A: The industry has changed from operating a plating shop from the seat of your pants, with no EPA/OSHA regulations and little knowledge about actual cost per unit produced. I now see the successful businesses having a commitment to go beyond compliance on EPA/OSHA requirements, using sophisticated programs and management tools to provide true and total cost for each unit produced on each process line and building a talented and strong team of managers having responsibility for their departments. These teams of managers need to meet on a regular basis to demonstrate that “all of us are smarter than one of us”. I feel there will be fewer small “Mom & Pop Shops” , but larger shops with greater depth in abilities, diversified capabilities, accreditations and production capacities to meet the demands of OEM’s and their supply base. I feel all of those engaged in the metal finishing should be a member of NASF and participate to level that time and resources allow. They should be a voice for not only their business but also for the metal finishing industry. I would also encourage each person in the industry to be engaged in the local and state level on letting them know how their business is affected by policy on the local, state and national level. We need to promote not only our business but our industry, if we help protect our industry we will better protect our business and our customer base.

 

Q: You say you’ll look to refurbish another plane in retirement. Tell us about your flying hobby and how much you get airborne?

A: I still have the airplane I learned to fly in, a 1946 Globe Swift. Over the forty year period the plane has gone through many upgrades in avionics, engine and other approved modifications to improve the performance and safety. I have owned it for over 40 years. I have approximately 5,500 hours flying time and am now averaging about 100 hours per year. I have flown the Swift to the four corners of the U.S. I have flown it to California about 15 times and to Alaska. I have landed in all but about five states. Twenty five years ago a good friend who has a Swift and I purchased another Swift for spare parts and possibly doing a restoration. I had said it would be a retirement project. This is one I will be doing the restoration on. It will not have all of the performance enhancements of the other Swift will have safety improvements and look much like it did when it rolled out of the factory in Fort Worth, Texas in 1946.

 

Q: What’s the best piece of advice you were given, either personally or professionally, and who gave it to you?

A: Here's a few:

• Your word is your bond. You look a person in the eye, shake hands, and make a commitment you are bound by your word (my father).

• Any job worth doing is worth doing right the first time (my father).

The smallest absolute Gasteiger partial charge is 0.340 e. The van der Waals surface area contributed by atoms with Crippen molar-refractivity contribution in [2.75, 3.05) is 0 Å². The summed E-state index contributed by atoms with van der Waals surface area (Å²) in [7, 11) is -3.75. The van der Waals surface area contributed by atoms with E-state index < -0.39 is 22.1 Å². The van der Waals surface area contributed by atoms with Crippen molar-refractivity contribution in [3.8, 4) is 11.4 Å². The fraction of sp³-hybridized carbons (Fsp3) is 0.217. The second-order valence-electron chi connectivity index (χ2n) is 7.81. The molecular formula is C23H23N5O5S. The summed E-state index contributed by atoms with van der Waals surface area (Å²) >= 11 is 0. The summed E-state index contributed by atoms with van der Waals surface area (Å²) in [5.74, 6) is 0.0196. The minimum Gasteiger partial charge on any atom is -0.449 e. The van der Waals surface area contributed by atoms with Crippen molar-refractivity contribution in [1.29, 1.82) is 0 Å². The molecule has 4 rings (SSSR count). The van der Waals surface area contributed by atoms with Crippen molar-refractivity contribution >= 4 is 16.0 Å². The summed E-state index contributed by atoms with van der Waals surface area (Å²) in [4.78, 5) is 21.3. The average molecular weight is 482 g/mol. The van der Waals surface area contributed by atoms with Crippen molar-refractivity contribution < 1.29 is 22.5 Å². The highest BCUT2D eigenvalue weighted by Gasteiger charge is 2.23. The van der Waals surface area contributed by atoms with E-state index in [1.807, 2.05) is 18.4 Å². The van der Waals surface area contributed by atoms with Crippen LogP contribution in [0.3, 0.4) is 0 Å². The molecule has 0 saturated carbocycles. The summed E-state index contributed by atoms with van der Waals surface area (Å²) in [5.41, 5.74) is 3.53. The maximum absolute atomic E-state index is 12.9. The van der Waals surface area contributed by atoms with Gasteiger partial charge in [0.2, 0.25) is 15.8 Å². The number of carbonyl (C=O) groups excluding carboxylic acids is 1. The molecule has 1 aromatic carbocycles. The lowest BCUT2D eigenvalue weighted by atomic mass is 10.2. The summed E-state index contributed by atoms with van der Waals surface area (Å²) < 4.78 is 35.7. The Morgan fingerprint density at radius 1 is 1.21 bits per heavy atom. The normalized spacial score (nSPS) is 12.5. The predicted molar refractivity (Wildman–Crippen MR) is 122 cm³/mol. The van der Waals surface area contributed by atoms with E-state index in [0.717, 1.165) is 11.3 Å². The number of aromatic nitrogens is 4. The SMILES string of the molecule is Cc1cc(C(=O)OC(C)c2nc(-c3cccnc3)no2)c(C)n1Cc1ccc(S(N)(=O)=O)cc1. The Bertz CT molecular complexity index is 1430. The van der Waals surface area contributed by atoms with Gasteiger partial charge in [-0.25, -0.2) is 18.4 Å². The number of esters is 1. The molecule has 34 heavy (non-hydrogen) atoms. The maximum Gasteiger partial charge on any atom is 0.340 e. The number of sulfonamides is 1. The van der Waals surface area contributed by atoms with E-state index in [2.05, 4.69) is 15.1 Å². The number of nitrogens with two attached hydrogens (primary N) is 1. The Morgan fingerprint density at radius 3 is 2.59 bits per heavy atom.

• Never give up (my father).

• Have patience, be persistent, have perseverance and use prayer (my grandfather).

• There are two rules to formation flying; rule No. 1 is never be out of position, rule No. 2 is refer to rule number one (a Navy friend).        

• Consistency with a purpose is the key to success (Chinese fortune cookie).

 

Q: What did you want to be when you grew up?

A: You are going to grow old, but you do not have to grow up. If and when I grow up I want to be in the plating/metal finishing  business. It is challenging, interesting, demanding, rewarding, fulfilling and you meet some wonderful and talented people. Every day is different with many different problems to solve, it is not boring. I had three uncles who made a career of the USAF. I was very close to them and thought I might one day make the USAF a career. This was when I was about 12 -14 years old.

 

Q: What was your first job, and what did you learn from it?

A: Paper route, your responsibility is getting that newspaper delivered everyday on time, rain or cold. Customers wanted their paper on time, but did not always pay on time.

 

Q: If you had $100,000 to give to a charity, which one would it be?

A: My church, Boys & Girls Club, Ferst Foundation for Early Childhood Literacy, Wounded Warriors, Salvation Army and Humane Society.

 

Q: What was your first car, and what is your dream car?

A: 1940 Ford Coupe. My dream car was a Red 1959 MG/A. The dream came true, but in the form of a Red 2006 Honda S2000.

 

Q: What leadership traits have helped you along the way?

A: Practice what you preach.  Don’t ask anyone to do anything you wouldn’t do or haven’t done. Empower people to make mistakes; if they do not make mistakes they are not making decisions. You can let people know what the job or mission is but you do not need tell them how to do it. Let them know you are available to assist if needed. Follow-up but don’t foul up by micromanaging.

 

Q: If you could trade jobs with anyone for a day, who would it be?

A: Someone who could change or encourage changes in regulations and trade policy that would reverse the exodus of manufacturing jobs in the U.S. allowing more manufacturing of product and bringing greater opportunities for the metal finishing industry. Most of those in the metal finishing industry don’t make anything, they just make their customers parts look better, work better or last longer. The metal finishing is dependent on a strong domestic manufacturing base.

 

Q: Where would we find you on a typical Saturday?

A: Early morning coffee and breakfast with my wife Carol, at the airport doing routine maintenance on one of the airplanes, flying doing light aerobatics, flying formation with special friends, biking, working in the yard, dinner with Carol and possibly friends.